Experts at Massachusetts General Hospital have found in a study that higher blood levels of a compound called urate is associated with a slower progression of Parkinson's disease.
Writing about their findings in an article, posted in the online journal Archives of Neurology, the researchers revealed that urate is a salt derived from uric acid that is associated with gout.
The article also suggests that urate is a powerful antioxidant that circulates at high levels in the human bloodstream.
Its authors write that urate may prevent cells from being damaged by nitrogen and oxygen in a process scientifically known as oxidative stress.
Their observation holds significance for the prevention of Parkinson's disease, which may due to the loss of brain cells that produce dopamine as a result of oxidative stress.
During the study, 804 individuals with early Parkinson's disease were studied. All the participants were persons who were enrolled in a drug trial conducted between April 2002 and August 2005.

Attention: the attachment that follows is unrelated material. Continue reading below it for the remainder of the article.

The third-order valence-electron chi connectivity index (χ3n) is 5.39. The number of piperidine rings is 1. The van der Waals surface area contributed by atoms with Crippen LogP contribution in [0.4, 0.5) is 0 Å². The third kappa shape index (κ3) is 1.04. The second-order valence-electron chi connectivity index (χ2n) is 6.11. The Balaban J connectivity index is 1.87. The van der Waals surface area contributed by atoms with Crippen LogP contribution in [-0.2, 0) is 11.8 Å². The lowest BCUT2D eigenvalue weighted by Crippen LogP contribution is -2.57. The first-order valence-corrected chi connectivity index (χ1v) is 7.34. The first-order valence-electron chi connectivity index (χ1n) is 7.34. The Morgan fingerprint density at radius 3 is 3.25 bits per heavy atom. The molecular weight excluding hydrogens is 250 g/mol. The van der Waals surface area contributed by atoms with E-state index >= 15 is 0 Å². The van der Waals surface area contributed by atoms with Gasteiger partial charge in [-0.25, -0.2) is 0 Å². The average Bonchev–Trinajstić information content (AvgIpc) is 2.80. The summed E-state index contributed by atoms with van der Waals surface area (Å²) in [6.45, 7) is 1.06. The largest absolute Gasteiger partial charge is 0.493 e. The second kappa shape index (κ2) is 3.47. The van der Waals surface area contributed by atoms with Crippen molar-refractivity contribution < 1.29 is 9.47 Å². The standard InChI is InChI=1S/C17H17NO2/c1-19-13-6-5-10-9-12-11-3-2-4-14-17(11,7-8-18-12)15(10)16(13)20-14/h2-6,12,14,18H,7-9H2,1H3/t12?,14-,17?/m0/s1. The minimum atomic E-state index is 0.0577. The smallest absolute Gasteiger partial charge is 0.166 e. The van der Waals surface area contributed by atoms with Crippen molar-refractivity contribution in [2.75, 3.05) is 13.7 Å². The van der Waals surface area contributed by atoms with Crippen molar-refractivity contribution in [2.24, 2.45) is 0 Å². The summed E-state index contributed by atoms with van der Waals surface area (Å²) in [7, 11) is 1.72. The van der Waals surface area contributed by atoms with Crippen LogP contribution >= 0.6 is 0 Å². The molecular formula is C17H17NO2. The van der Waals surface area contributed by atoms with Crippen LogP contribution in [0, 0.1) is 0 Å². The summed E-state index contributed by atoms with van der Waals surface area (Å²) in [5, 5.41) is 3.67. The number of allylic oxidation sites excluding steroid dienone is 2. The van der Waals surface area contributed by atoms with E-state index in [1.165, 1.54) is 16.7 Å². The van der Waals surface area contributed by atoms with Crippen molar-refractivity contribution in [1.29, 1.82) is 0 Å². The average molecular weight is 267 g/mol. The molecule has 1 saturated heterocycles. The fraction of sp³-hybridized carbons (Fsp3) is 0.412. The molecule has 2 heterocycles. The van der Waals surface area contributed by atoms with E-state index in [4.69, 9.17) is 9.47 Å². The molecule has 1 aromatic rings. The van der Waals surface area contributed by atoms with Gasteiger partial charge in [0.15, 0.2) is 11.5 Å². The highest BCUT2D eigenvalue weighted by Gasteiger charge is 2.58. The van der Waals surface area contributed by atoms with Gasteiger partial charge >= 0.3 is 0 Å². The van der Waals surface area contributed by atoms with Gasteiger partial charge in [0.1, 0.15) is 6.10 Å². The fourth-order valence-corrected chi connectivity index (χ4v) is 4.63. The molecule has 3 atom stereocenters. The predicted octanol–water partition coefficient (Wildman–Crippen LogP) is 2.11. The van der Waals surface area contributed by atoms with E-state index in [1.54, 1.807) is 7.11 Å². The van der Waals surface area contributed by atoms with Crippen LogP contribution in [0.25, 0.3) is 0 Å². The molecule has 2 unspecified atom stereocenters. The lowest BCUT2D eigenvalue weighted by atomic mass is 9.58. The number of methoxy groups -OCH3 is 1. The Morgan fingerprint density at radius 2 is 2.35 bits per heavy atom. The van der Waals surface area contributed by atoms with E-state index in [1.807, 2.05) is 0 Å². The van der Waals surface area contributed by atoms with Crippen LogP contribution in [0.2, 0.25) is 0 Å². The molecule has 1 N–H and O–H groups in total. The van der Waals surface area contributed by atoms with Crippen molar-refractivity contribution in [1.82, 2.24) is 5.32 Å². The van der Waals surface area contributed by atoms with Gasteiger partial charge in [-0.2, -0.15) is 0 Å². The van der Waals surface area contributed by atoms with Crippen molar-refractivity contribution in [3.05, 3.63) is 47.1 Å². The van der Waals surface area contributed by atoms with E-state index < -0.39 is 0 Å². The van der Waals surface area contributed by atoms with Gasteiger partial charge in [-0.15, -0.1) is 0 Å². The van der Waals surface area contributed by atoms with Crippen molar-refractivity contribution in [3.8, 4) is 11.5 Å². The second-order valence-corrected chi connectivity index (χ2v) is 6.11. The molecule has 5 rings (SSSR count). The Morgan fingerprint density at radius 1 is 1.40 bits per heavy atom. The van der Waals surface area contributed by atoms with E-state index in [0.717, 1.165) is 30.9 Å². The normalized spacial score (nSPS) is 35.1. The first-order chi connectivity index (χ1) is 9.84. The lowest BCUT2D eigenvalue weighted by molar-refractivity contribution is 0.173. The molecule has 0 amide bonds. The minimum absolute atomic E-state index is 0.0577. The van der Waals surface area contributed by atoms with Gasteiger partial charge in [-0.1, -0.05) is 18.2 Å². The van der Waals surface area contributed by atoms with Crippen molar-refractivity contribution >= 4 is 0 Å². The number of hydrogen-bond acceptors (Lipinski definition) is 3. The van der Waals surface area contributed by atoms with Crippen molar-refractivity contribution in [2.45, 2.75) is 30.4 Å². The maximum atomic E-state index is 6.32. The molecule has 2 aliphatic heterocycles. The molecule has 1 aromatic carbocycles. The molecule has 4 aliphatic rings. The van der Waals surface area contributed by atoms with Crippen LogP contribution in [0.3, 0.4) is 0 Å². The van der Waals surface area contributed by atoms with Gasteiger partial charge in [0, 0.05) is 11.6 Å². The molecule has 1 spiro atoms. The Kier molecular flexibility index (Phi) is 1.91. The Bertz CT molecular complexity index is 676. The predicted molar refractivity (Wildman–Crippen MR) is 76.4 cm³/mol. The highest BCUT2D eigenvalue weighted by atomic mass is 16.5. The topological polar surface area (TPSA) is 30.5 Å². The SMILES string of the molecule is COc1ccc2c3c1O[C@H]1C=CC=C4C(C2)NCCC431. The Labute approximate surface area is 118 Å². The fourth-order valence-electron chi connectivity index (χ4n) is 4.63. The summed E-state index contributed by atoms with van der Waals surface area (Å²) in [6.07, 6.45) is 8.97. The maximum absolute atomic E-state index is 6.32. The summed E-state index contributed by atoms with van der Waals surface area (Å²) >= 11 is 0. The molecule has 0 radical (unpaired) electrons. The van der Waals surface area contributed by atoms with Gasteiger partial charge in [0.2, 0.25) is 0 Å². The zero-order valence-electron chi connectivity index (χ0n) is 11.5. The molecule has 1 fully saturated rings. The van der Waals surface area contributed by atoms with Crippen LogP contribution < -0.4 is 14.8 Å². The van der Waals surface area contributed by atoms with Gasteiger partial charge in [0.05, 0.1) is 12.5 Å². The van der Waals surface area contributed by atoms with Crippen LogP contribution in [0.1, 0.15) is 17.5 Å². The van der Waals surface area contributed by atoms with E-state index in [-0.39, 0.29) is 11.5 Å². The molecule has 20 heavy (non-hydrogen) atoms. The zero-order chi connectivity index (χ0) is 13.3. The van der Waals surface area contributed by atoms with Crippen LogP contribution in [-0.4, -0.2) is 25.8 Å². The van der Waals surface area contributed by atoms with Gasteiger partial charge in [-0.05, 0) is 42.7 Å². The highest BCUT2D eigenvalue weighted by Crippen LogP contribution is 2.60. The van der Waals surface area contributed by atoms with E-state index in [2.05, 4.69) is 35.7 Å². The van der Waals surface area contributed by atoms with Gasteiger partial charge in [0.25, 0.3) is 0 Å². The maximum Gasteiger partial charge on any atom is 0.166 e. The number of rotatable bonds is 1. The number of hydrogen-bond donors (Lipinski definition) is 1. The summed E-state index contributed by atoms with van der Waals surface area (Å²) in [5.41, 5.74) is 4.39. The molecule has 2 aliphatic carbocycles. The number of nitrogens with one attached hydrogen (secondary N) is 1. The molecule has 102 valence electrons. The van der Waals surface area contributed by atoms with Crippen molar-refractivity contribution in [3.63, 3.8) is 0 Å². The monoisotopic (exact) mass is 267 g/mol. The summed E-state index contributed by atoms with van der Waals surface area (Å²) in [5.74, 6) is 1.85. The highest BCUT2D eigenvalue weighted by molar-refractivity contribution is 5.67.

Led by Dr. Michael A. Schwarzschild, a team of researchers measured blood urate levels of the participants at the beginning of the study.
The subjects were then seen one month later, and again every three months until 24 months had passed.
Each time, the subjects were assessed to determine whether their disease had progressed enough to require dopaminergic therapy.
By the end of the study, 493 participants (61 percent) became disabled enough by their Parkinson's disease to require dopaminergic therapy.
The researchers noted that patients having high blood urate levels were less likely to progress to that point.
The subjects were then divided into five groups on the basis of their blood levels of urate.
Upon further study on those groups, the researchers observed that people in the group with the highest levels were half as likely to require dopaminergic therapy, compared to those with the lowest levels.
The authors of the study write that the apparent association between urate levels and Parkinson's disease progression may indicate that urate itself protects dopamine-producing neurons that are typically destroyed as the condition worsens, and that, alternatively, other compounds that the body eventually turns into urate may be neuroprotective.
"Measurement of urate on its own in patients with newly diagnosed Parkinson's disease as an indicator of an individual patient's future rate of progression is likely to be of modest clinical utility," the authors write.
However, targeting urate or its precursors could be a promising pathway for the development of therapies to treat Parkinson's disease.